India suggests restoring nuclear commerce with Canada

January 8th, 2009 - 5:44 pm ICT by ANI  

New Delhi, Jan 8 (ANI): Special Envoy to Prime Minister on the nuclear deal, Shyam Saran on Thursday hinted at restoring nuclear commerce with Canada.
Saran told reporters that along with the civil nuclear treaties with France, Russia and the USA, there could be cooperation with Canada also.
“With Russia, we also have indicated to the United States of America in a letter of intent that perhaps up to 100,000 Megawatts could even be considered for Indo-American ventures in nuclear energy. There are many other players who may be interested for example we have had a considerable amount of collaboration with Canada in old days. Now that the market is open again. Perhaps there could be cooperation with Canada,” said Saran.
India and Canada have had longstanding nuclear bilateral ties and nuclear fuel starved India seems to be keen on rebuilding on these ties.
The Atomic Energy of Canada has been negotiating to re-enter the Indian market despite the fact that India has not signed the international nuclear Non-Proliferation Treaty.
Saran said that India intends to develop the nuclear power sector on a massive and rapid scale. It could generate around 60 000 megawatts of nuclear power by 2030, if it is able to cliche many of the contracts which are in the early stages of negotiations.
“While we have been talking about the possibility of a 20,000 mw (nuclear power) target by 2020, but infact if we are able to clinch many of the contracts which are in the early stages of negotiation. Perhaps we can even increase this quite substantially. We are looking at this particular point of time, within government to even reaching a target of may be a target of 60 000 megawatts by about 2030. So that is a very massive and rapid sort of intention at least to develop this industry,” said Saran.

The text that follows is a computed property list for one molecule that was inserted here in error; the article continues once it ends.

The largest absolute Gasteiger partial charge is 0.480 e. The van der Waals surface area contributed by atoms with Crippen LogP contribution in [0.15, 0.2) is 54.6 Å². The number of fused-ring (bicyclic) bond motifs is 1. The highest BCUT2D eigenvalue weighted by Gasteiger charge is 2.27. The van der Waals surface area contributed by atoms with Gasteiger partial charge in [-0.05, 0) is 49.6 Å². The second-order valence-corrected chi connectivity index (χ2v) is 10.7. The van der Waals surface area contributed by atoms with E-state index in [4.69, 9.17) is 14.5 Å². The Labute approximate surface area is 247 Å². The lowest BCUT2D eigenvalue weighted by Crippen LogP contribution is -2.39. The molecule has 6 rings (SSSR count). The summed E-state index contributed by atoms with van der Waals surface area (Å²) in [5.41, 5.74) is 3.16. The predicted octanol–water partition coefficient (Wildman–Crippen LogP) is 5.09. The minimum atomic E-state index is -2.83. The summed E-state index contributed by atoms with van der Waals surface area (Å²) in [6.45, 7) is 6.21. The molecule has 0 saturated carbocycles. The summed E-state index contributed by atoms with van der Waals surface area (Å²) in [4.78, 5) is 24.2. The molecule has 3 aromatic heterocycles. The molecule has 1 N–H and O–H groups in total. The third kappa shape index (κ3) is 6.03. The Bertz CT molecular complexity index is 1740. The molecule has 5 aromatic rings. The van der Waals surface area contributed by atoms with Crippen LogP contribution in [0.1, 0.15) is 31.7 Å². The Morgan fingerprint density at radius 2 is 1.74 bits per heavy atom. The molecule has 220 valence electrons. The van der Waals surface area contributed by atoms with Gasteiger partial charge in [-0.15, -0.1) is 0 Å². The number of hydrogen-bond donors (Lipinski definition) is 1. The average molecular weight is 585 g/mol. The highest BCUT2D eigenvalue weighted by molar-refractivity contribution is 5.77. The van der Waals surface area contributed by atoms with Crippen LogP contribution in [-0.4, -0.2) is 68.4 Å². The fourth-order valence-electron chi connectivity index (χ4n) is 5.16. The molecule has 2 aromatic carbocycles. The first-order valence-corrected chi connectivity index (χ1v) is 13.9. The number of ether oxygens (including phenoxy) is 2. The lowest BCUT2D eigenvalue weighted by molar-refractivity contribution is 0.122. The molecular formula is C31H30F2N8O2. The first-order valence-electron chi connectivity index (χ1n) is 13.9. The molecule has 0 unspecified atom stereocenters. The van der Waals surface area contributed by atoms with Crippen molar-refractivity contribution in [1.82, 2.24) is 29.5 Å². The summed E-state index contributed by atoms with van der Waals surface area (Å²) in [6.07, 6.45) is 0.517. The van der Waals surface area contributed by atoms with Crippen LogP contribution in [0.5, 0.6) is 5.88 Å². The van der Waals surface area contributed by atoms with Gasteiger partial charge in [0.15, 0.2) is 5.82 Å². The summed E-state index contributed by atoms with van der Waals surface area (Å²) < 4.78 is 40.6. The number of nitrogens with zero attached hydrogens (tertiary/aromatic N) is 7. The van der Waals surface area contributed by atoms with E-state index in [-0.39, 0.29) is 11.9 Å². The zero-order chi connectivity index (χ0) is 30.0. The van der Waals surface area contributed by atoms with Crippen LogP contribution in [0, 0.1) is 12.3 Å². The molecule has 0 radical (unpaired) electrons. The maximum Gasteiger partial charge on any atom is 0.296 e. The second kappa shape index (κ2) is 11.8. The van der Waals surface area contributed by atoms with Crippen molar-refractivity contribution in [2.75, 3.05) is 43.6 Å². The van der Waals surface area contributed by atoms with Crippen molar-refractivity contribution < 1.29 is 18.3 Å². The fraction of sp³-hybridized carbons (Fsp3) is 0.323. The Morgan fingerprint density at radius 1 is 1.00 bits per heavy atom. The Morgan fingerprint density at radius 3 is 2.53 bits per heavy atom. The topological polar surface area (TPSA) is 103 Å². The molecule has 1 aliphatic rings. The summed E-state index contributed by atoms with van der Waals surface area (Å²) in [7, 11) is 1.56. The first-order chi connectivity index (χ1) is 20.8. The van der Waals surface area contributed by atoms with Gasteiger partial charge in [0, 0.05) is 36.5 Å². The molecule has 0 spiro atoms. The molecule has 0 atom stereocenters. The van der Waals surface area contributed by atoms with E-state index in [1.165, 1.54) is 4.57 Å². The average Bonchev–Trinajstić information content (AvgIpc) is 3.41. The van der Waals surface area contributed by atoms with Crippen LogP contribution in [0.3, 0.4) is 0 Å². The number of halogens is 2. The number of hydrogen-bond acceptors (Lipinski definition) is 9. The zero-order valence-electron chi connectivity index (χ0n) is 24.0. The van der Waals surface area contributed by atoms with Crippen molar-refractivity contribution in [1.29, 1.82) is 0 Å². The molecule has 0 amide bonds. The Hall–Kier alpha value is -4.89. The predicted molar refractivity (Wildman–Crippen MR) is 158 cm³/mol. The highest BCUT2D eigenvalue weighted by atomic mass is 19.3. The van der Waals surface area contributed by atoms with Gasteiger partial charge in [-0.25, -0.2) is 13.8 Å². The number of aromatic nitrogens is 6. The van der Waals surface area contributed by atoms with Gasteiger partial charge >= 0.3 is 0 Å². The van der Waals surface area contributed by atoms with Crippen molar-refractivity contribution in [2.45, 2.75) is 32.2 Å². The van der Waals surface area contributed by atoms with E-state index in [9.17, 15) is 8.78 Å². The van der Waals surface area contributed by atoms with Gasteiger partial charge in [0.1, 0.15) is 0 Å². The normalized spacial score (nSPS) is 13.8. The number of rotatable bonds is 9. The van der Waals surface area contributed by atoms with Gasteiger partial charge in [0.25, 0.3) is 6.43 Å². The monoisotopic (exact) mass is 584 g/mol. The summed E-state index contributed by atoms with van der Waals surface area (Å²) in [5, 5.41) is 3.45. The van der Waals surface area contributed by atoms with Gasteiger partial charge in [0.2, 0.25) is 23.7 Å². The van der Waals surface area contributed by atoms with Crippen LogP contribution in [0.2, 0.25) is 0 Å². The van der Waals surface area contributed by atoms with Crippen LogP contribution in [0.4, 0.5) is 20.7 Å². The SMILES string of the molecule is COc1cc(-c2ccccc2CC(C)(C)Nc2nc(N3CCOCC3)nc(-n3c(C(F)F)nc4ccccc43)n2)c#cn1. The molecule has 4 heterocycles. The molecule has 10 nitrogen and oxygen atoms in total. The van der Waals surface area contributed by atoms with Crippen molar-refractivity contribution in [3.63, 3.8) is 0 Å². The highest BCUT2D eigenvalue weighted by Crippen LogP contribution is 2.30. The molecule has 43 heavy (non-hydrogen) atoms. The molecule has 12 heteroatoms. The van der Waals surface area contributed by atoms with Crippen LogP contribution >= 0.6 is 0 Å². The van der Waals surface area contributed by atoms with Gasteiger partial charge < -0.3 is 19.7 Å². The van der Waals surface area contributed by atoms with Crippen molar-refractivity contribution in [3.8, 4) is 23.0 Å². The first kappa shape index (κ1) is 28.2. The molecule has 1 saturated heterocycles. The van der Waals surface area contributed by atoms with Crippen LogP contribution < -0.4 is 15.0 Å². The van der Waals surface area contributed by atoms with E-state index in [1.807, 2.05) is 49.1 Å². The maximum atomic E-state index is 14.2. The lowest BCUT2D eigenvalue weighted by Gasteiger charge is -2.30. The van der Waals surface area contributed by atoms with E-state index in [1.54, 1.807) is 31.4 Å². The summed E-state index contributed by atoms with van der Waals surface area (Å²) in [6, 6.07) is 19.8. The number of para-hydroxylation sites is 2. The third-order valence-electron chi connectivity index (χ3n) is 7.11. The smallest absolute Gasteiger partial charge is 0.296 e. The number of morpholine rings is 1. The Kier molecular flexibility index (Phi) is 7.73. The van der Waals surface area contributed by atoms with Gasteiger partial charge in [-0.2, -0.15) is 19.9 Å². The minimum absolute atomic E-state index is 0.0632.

India’’s nuclear reactors are currently running at 50 per cent of capacity due to a fuel shortage and with plans to more than double its reactor fleet over the next 15 years Indian demand for nuclear fuel is seen growing substantially.
According to WNA, India aims to meet 25 per cent of its electricity demand from nuclear power by 2050. It has currently six reactors under construction that are expected to be completed in 2010.
Initially, India is seen buying uranium to get for its fleet of nuclear reactors with two mid-sized and 15 small reactors, operating at full power.
Referring to the private sector participation in the nuclear power programme, Saran said that India is being cautious about allowing private players to enter this sector but added that Indian Government does not have a closed mind on it.
“Whether or not the private sector in India can actually set up nuclear power plants themselves, will need further examination within the government itself. I would say that the government doesn”t have a closed mind on this. It will be necessary to have a more elaborate licensing and regulatory and oversight mechanism. We need much more experience with respect to these areas,” said Saran.
The United States and India in 2008, signed a potentially lucrative agreement that would allow India to buy U.S. civil nuclear technology for the first time in three decades. (ANI)

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